The Church too is called ‘a chosen nation’ by the apostle Peter. So I believe that ‘chosen’ is a Biblical term Jesus is using to refer to all those who choose to place their faith in the living God.

These are some very challenging texts and rich soil for further study. Look forward to continued discussion.

“Old” people of the bible
(Tabitha Gallman) #3


Upon my searches online and pondering the different parables I agree with you, and the Got Questions article you provided seemed to sum up those words from Christ: “But many who are first will be last, and many who are last will be first.”. I had always assumed it meant that those who suffer more in this world will be first in Heaven, but that is not what it means at all.

In my search I came across an audio file of Tom Schreiner preaching from Galatians chapter 3. In this chapter Paul says in verse 8: “Scripture foresaw that God would justify the Gentiles by faith, and announced the gospel in advance to Abraham: “All nations will be blessed through you.”” Verse 10 says: “For all who rely on the works of the law are under a curse, as it is written: “Cursed is everyone who does not continue to do everything written in the Book of the Law.””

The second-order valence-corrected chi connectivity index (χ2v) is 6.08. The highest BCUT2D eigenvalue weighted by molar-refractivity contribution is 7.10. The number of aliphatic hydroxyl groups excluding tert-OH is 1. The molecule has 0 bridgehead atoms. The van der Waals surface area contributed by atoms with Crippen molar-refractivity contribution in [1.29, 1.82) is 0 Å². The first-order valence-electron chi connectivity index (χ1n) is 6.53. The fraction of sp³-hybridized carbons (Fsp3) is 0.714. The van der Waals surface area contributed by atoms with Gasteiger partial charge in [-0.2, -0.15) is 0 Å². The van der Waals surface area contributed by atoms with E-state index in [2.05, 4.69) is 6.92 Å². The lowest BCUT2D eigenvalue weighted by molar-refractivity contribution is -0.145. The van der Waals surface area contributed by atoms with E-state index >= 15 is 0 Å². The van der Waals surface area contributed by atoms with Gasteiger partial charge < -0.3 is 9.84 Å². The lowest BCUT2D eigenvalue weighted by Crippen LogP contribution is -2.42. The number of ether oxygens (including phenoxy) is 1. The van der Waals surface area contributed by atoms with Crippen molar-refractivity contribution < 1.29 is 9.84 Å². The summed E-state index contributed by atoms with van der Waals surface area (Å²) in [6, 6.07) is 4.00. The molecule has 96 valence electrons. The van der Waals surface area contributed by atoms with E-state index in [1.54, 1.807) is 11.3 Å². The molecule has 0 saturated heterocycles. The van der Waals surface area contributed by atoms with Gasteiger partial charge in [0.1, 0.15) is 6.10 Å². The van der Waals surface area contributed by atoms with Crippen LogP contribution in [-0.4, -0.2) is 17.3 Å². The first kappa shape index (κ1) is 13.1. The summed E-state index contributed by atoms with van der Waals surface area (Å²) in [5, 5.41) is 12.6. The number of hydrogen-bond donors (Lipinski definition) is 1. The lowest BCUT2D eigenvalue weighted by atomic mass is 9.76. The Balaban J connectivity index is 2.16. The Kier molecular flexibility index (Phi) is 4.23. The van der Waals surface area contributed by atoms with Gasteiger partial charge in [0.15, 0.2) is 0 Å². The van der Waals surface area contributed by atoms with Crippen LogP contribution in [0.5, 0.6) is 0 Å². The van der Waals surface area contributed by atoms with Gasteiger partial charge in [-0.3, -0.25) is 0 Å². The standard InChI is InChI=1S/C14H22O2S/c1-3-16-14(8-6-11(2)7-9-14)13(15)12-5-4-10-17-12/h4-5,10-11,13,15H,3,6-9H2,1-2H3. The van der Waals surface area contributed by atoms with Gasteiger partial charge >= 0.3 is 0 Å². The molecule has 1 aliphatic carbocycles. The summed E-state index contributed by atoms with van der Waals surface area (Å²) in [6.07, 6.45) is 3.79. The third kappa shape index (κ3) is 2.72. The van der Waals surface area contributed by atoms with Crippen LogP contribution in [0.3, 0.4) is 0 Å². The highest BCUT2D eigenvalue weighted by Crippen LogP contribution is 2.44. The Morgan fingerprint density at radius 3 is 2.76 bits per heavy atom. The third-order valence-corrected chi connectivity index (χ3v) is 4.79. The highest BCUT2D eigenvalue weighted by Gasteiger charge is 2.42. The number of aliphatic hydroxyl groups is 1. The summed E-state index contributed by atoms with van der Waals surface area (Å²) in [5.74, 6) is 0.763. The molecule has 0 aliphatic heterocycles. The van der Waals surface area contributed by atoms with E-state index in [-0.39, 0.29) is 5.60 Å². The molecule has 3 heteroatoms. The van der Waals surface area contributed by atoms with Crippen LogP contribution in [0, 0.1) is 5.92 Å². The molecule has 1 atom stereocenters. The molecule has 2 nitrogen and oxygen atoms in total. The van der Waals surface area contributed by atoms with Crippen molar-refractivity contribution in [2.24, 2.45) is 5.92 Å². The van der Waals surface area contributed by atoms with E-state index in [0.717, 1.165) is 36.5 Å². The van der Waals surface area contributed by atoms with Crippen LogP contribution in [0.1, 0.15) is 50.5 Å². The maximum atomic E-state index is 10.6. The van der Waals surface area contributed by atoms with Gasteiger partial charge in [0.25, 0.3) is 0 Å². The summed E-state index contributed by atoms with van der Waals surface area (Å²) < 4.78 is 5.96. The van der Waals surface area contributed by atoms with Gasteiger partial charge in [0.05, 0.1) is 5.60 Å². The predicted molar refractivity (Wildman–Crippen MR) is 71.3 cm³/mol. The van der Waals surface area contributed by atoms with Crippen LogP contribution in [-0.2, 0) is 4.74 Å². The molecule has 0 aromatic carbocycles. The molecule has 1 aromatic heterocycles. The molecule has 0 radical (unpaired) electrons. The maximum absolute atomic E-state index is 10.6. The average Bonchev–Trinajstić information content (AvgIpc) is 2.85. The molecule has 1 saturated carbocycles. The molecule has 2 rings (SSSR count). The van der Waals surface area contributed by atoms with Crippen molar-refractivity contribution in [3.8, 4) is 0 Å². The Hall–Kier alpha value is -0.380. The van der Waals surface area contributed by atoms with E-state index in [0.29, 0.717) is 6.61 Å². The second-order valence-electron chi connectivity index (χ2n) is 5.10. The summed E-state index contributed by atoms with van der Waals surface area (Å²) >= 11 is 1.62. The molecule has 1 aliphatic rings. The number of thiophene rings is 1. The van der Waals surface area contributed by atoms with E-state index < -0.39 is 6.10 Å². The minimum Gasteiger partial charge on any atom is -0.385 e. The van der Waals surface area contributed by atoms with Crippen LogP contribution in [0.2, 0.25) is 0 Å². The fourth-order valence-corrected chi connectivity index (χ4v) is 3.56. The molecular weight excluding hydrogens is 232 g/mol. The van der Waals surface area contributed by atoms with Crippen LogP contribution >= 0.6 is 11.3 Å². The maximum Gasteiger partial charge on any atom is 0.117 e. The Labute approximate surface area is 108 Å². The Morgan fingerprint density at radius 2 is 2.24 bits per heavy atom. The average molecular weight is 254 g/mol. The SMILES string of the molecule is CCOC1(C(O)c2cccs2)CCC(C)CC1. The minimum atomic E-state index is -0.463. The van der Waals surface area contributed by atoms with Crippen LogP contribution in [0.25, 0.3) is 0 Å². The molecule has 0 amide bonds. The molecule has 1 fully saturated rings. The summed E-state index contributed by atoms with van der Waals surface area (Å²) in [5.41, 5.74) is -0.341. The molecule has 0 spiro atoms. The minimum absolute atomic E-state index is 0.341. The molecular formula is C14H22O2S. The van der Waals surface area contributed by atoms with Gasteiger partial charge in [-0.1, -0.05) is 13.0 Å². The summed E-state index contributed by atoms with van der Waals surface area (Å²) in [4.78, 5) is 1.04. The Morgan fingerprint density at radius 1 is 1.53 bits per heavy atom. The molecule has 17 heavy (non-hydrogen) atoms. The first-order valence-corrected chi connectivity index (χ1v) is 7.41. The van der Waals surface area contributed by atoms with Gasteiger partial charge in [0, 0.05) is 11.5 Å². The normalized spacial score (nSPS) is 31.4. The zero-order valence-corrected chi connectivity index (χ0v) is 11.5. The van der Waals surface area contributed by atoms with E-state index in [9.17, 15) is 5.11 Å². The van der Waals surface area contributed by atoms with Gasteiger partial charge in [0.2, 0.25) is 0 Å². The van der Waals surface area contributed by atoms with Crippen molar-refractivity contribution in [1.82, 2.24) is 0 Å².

In reading Galatians, I believe “Many who are first will be last” refers to justification by faith. The rich man in Matthew 19 didn’t have the faith to give up his riches and follow Christ, but felt that he was justified by the law instead.

(SeanO) #4

@tabby68 Glad to hear you are diving into the Scriptures :slight_smile: It’s always such a joy to learn God’s Word. Connecting Galatians to Matthew is an interesting interpretive move. It may be accurate to say that the ‘last who will be first’ are those who place their faith in Jesus but I am not sure I would say that it refers directly to the Pauline emphasis on justification by faith. When trying to understand the message of a Biblical passage, it is often better to remain within the context of that passage unless outside texts / ideas are more directly referenced.